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After Oppression

Transitional Justice in Latin America and Eastern Europe

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The decline of authoritarianism in Latin America and Eastern Europe marked the end of a dark chapter in the history of these societies. In both regions, transition to democracy was accompanied by distinct efforts to come to terms with the traumatic experiences of the past and to demand accountability from the oppressors. The impact of these efforts rippled far beyond national boundaries, expanding the frontiers of international justice, and yielding indelible lessons and inspiration.

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From Velvet Revolution to velvet justice: The case of Slovakia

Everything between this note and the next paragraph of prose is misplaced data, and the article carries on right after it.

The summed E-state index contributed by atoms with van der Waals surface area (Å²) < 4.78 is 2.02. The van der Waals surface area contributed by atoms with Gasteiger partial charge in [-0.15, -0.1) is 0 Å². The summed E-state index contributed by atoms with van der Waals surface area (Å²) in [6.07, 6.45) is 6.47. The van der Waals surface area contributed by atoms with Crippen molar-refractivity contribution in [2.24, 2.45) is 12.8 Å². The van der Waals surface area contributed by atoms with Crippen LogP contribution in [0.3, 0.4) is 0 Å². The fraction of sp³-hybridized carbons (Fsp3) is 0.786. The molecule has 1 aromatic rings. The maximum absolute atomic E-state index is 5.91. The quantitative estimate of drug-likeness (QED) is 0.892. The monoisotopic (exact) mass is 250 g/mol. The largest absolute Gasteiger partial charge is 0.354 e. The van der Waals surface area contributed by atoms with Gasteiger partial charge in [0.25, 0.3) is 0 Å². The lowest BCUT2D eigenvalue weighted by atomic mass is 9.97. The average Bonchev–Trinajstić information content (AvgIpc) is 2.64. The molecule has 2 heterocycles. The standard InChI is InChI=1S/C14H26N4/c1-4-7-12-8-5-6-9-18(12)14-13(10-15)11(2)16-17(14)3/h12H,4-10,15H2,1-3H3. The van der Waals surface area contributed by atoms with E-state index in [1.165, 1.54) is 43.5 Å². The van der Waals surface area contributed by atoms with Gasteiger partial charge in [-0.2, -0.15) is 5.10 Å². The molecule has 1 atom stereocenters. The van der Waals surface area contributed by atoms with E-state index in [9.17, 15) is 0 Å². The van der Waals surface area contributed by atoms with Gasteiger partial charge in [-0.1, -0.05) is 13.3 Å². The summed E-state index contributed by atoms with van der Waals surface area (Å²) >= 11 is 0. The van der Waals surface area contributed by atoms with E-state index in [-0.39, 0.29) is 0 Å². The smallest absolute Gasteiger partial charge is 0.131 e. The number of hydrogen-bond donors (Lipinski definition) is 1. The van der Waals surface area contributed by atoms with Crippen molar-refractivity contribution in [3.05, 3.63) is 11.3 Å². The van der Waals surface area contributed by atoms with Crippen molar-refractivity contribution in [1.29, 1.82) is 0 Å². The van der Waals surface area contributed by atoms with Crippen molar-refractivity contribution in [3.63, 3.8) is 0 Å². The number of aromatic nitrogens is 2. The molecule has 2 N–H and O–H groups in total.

During the first 15 years after the 1989 “Velvet Revolution”, Slovakia’s approach to transitional justice made it an outlier among formerly Communist countries. More than most, it seemed disposed towards forgiving and forgetting the injustices of the preceding regime. Whereas Czechoslovakia quickly instituted restitution laws, Slovakia (which split from the Czech Republic in 1993) carried out very little lustration, has prosecuted only one former regime official to date (and suspended the sentence) and was the last country in the region to open the Communist-era secret police files to the citizenry. This contrasts sharply with the Czech Republic’s stringent approach to the same past regime. That said, in late 2004, Slovakia began to employ a new strategy – publishing information about the former secret police online – that has proved more successful than others in sparking a substantive societal conversation about the past.

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